Over the past few days, India’s headlines have been dominated by cases of sexual violence, rape and violence against women. And with these cases has come the common refrain: ‘Hang the rapists’. This time, even parliament got to hear that slogan, and more. Rajya Sabha MP wants rapists to be lynched in public, and the head of the Delhi Commission for Women has gone on an indefinite hunger strike until the accused in the Telangana vet’s rape and murder are sentenced to death.
But is the death penalty really the answer? Feminist scholars and activists have been arguing for years that it isn’t. Here’s why, in seven points.
1. Data doesn’t prove the death penalty is a deterrent
For crimes of different kinds across the world, nobody has been able to conclusively say that the death penalty is an effective deterrent. The research that does exist gives mixed signals. It appears as though the call for the death penalty is more an outcome of outrage than of serious thought on what can change the prevailing situation. Governments that want to look like they are ‘tough on crime’ are quick to respond to these calls.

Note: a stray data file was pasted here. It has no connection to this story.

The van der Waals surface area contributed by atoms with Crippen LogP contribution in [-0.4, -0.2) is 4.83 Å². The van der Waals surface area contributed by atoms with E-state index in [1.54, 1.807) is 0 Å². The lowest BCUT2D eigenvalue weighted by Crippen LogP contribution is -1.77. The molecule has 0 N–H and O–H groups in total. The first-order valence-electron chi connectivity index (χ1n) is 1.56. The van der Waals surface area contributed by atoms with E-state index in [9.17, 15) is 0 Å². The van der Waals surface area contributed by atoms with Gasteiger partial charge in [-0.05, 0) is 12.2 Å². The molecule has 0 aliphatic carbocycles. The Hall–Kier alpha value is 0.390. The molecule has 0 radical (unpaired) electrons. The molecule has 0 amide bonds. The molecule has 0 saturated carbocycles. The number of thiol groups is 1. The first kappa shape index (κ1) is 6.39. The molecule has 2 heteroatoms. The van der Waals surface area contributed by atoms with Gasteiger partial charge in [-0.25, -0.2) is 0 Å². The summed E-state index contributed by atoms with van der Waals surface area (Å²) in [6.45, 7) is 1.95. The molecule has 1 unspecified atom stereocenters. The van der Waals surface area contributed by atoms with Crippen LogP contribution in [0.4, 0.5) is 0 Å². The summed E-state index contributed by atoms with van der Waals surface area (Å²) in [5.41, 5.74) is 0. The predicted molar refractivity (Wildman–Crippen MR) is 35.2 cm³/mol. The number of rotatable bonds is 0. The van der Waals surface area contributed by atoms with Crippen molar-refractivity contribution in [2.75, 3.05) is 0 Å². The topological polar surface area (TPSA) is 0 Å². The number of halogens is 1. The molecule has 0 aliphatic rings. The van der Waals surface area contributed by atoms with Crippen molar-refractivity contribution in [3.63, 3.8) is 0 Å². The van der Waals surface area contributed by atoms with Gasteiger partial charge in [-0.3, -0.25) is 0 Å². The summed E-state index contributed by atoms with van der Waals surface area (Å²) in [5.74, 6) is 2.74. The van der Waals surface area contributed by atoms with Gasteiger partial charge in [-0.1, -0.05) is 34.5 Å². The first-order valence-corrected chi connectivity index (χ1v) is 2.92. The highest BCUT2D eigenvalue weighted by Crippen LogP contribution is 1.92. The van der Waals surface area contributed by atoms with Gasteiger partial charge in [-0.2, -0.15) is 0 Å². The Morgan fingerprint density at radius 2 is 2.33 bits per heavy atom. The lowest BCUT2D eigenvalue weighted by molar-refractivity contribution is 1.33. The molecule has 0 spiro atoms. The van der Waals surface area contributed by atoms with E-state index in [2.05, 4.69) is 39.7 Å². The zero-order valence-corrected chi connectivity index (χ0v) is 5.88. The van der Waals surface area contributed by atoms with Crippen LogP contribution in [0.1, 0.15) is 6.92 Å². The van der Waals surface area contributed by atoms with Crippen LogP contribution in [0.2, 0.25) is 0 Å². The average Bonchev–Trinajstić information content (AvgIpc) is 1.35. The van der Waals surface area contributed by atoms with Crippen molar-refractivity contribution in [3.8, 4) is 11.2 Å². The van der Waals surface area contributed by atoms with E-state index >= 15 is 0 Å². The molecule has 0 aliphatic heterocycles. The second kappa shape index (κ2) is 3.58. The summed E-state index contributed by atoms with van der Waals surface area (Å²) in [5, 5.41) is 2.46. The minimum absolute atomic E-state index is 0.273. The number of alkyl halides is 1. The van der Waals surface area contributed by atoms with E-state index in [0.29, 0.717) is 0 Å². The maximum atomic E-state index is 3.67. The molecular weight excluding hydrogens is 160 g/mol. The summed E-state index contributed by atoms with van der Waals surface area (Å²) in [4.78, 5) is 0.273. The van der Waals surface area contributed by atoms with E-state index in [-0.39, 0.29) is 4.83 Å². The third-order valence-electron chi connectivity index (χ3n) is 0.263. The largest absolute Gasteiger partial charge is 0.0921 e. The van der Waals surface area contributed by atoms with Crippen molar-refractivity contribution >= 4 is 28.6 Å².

Especially in countries like India, where the certainty of punishment is relatively low and legal trials are often harder on victims than on the accused (leading to them withdrawing the case), simply changing the quantum of punishment in a few famous incidents is unlikely to deter others, as most cases either languish in the courts or are dismissed due to lack of evidence.
Even the Justice J.S. Verma Committee, set up after the 2012 Jyoti Singh gang rape and murder, did not think adding the death penalty to rape cases was a way to make India safer for women.
Speaking to The Wire recently, legal researcher and professor Prabha Kotiswaran said:
“Certainty in implementation of the law in its letter and spirit is the surest way of securing the interests of victims. When laws are not implemented, there is a temptation to ask for more draconian laws that are implemented even less, because of the bad conscience this may give judges, while compromising the right to fair trial guaranteed under our constitution and overcriminalising consensual sexual relations at a time when sexual mores are undergoing a dramatic change.”
2. Reduced reporting
In a large number of rape cases (94.6% of cases in 2016, for instance, according to the National Crime Records Bureau), the accused is known to the victim. Given that scenario – say the accused is an uncle – having the threat of the death penalty looming over the case may make victims less likely to report cases of sexual violence, or even face increased pressure from their families to keep the matter to themselves.
3. More chances of murder/increased violence
Once it is clear that the death penalty is highly probable in rape cases, it may in fact have the opposite impact – instead of acting as a deterrent, it could lead to perpetrators making sure the victims are left dead or in no state to make a complaint or recognise the perpetrators.
4. There is no consensus among judges